Following in the footsteps of the United states and the European union, Health Canada has now approved setmelanotide for the treatment of specific rare forms of genetic obesity.


Setmelanotide (trade name Imcivree) is an MC4R agonist that has been approved for weight management in people age 6 and older with obesity due to Bardet-Biedl Syndrome (BBS), and for obesity due to genetically confirmed pro-opiomelanocortin (POMC), proprotein convertase subtilisin/kexin type 1 (PCKS1) or leptin receptor (LEPR) deficiency.  It is given once daily as a subcutaneous injection (under the skin).


Bardet-Biedl syndrome (BBS) is a rare autosomal recessive condition characterized by variable degrees of hyperphagia (insatiable hunger), early-onset severe obesity, and other features which can include polydactyly (extra fingers), retinal degeneration, intellectual disability, abnormalities of the kidneys, and other features.   Obesity is present in 70-90% of people with Bardet-Biedl syndrome.   Though the molecular mechanisms are not fully understood, impaired cilial signaling is hypothesized to cause dysfunction in the MC4R satiety (fullness) signaling pathway in the brain.  The insatiable hunger drive is distressing to people with BBS and their caregivers, and can require measures like locking up fridges and pantries and continued monitoring of the individual with food seeking behaviors that are driven by these insatiable hunger signals.   Setmelanotide works to treat obesity in people with BBS by improving the activity in the MC4R pathway and helping them achieve a sense of fullness.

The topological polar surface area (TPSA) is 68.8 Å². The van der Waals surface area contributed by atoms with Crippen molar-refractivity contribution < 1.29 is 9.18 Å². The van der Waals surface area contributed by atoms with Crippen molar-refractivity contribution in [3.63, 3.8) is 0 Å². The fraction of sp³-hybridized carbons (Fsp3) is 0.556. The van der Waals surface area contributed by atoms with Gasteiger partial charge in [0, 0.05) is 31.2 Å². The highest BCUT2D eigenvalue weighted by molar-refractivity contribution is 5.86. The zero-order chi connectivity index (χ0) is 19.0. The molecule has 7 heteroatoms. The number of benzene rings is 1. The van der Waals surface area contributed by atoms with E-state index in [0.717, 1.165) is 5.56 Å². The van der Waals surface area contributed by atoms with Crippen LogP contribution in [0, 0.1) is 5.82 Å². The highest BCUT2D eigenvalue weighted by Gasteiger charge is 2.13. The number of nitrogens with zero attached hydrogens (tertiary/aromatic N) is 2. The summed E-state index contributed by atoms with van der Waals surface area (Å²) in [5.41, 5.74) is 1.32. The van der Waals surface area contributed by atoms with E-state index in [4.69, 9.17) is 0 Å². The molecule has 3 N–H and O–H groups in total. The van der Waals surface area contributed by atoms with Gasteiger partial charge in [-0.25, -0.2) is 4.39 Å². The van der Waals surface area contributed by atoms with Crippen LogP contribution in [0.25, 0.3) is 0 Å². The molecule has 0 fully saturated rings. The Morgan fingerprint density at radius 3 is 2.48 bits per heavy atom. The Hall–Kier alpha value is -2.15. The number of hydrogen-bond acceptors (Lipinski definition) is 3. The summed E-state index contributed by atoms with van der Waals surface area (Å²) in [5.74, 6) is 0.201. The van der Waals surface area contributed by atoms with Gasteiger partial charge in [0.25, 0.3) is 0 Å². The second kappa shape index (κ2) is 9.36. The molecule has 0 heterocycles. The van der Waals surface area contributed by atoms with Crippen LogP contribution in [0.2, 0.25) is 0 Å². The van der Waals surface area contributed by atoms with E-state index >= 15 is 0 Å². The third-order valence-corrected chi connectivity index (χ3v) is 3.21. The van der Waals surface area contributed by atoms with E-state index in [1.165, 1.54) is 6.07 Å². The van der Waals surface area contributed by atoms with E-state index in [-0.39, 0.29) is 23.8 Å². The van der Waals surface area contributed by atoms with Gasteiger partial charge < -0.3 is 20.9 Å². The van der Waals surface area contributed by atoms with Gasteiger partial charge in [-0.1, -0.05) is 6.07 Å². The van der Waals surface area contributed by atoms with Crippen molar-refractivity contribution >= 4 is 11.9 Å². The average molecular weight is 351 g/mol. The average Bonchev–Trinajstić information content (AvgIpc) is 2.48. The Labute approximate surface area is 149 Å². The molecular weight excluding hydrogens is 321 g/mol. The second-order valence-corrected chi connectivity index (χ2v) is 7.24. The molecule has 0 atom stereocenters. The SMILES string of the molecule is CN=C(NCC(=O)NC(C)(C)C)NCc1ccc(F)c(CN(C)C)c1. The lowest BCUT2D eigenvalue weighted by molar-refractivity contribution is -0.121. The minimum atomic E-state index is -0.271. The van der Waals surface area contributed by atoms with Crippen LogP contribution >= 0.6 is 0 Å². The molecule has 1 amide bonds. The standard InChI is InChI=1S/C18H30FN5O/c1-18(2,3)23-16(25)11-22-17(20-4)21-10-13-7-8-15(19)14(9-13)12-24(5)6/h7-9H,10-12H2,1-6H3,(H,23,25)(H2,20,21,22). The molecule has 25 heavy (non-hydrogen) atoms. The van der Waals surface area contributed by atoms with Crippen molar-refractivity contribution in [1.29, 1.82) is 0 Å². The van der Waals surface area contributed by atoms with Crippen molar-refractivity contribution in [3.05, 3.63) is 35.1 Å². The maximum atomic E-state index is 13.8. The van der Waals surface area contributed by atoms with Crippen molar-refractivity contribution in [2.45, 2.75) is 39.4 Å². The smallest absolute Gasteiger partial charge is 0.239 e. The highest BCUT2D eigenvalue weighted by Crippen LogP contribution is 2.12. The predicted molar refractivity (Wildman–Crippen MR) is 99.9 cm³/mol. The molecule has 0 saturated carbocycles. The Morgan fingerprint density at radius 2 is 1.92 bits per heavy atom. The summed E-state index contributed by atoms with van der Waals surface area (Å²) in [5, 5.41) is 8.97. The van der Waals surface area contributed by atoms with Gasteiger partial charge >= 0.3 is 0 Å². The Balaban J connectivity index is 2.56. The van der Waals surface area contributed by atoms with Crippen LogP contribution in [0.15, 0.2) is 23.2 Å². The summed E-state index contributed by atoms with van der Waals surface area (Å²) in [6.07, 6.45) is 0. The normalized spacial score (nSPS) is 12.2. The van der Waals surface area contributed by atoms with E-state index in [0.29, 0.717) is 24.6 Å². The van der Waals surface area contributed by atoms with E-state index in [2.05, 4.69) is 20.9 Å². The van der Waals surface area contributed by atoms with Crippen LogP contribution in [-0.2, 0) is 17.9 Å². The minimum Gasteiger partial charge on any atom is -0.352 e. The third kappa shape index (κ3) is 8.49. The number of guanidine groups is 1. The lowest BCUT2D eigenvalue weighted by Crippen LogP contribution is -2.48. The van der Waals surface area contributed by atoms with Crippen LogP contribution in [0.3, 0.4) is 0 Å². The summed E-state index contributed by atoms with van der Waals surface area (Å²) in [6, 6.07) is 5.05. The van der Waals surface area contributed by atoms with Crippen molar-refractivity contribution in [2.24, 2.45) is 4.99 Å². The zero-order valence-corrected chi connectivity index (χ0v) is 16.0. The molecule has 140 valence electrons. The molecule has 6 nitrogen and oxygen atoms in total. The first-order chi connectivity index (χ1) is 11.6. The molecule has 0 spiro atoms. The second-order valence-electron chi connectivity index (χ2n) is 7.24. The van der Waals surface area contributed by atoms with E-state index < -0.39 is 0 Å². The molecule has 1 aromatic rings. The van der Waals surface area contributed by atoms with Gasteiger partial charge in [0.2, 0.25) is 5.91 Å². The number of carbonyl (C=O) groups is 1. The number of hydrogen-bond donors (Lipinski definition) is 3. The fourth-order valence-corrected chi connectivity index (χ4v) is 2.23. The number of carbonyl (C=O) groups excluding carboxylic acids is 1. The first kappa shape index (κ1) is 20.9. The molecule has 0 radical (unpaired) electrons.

In a 1 year study of people with BBS age 12 and older, 32% of participants achieved at least 10% weight reduction with setmelanotide. There was a reduction in hunger scores, reduced obessive focus on food, better control of eating, less hunger, and better health related quality of life.   The most commonly reported side effects were skin hyperpigmentation (experienced by 56% of patients) and injection site redness (50% of patients), with about a third of patients experiencing nausea.  Side effects in general were mild and infrequently led to medication withdrawal.  There were four serious events amongst two participants in the study, none of which were felt to be related to setmelanotide treatment.


Variants in POMC, PCSK1 or LEPR genes can also impair the normal MC4R satiety signaling pathway in the brain, causing extreme, insatiable hunger beginning at a young age, resulting in early onset, severe obesity.  These genetic forms of obesity are extremely rare.  Setmelonotide restores the activity in the MC4R pathway and helps these people feel a sense of fullness.


In studies of people age 6 and older, eight (80%) of participants in the POMC trial and five (45%) of people in the LEPR trial achieved at least 10% weight loss at approximately 1 year of treatment with setmelanotide.   Weight reduction in both groups was accompanied by a marked reduction in hunger scores.   The most common side effects were again injection site reaction, increased pigmentation of the skin, and nausea.  No serious adverse events occurred in these trials.


Setmelanotide should not be prescribed for people with other genetic forms of obesity.


BOTTOM LINE:  Setmelanotide is an important and effective new weight management medication for people with obesity due to Bardet-Biedl syndrome, POMC, PCSK1, or LEPR deficiency.

Disclaimer: I receive honoraria as a consultant from the makers of setmelanotide (Rhythm Pharmaceuticals).


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